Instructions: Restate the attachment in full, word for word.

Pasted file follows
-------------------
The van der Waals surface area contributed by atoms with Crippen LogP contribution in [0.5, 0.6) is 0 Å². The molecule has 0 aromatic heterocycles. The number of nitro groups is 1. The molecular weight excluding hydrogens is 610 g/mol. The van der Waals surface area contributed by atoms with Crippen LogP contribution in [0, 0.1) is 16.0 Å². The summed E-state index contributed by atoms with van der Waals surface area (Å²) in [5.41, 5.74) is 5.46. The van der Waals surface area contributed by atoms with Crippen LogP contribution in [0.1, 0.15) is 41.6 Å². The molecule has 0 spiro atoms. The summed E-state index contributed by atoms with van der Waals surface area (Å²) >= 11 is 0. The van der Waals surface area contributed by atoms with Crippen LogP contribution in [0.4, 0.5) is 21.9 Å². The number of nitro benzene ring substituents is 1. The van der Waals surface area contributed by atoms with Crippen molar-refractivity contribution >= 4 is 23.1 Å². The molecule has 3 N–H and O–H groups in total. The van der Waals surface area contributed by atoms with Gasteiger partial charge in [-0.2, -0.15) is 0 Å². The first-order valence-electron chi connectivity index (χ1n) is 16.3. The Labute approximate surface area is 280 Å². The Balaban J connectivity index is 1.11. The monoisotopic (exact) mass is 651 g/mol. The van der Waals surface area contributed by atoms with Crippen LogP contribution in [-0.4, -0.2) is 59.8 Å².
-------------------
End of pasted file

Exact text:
The van der Waals surface area contributed by atoms with Crippen LogP contribution in [0.5, 0.6) is 0 Å². The molecule has 0 aromatic heterocycles. The number of nitro groups is 1. The molecular weight excluding hydrogens is 610 g/mol. The van der Waals surface area contributed by atoms with Crippen LogP contribution in [0, 0.1) is 16.0 Å². The summed E-state index contributed by atoms with van der Waals surface area (Å²) in [5.41, 5.74) is 5.46. The van der Waals surface area contributed by atoms with Crippen LogP contribution in [0.1, 0.15) is 41.6 Å². The molecule has 0 spiro atoms. The summed E-state index contributed by atoms with van der Waals surface area (Å²) >= 11 is 0. The van der Waals surface area contributed by atoms with Crippen LogP contribution in [0.4, 0.5) is 21.9 Å². The number of nitro benzene ring substituents is 1. The van der Waals surface area contributed by atoms with Crippen molar-refractivity contribution >= 4 is 23.1 Å². The molecule has 3 N–H and O–H groups in total. The van der Waals surface area contributed by atoms with Gasteiger partial charge in [-0.2, -0.15) is 0 Å². The first-order valence-electron chi connectivity index (χ1n) is 16.3. The Labute approximate surface area is 280 Å². The Balaban J connectivity index is 1.11. The monoisotopic (exact) mass is 651 g/mol. The van der Waals surface area contributed by atoms with Crippen LogP contribution in [-0.4, -0.2) is 59.8 Å².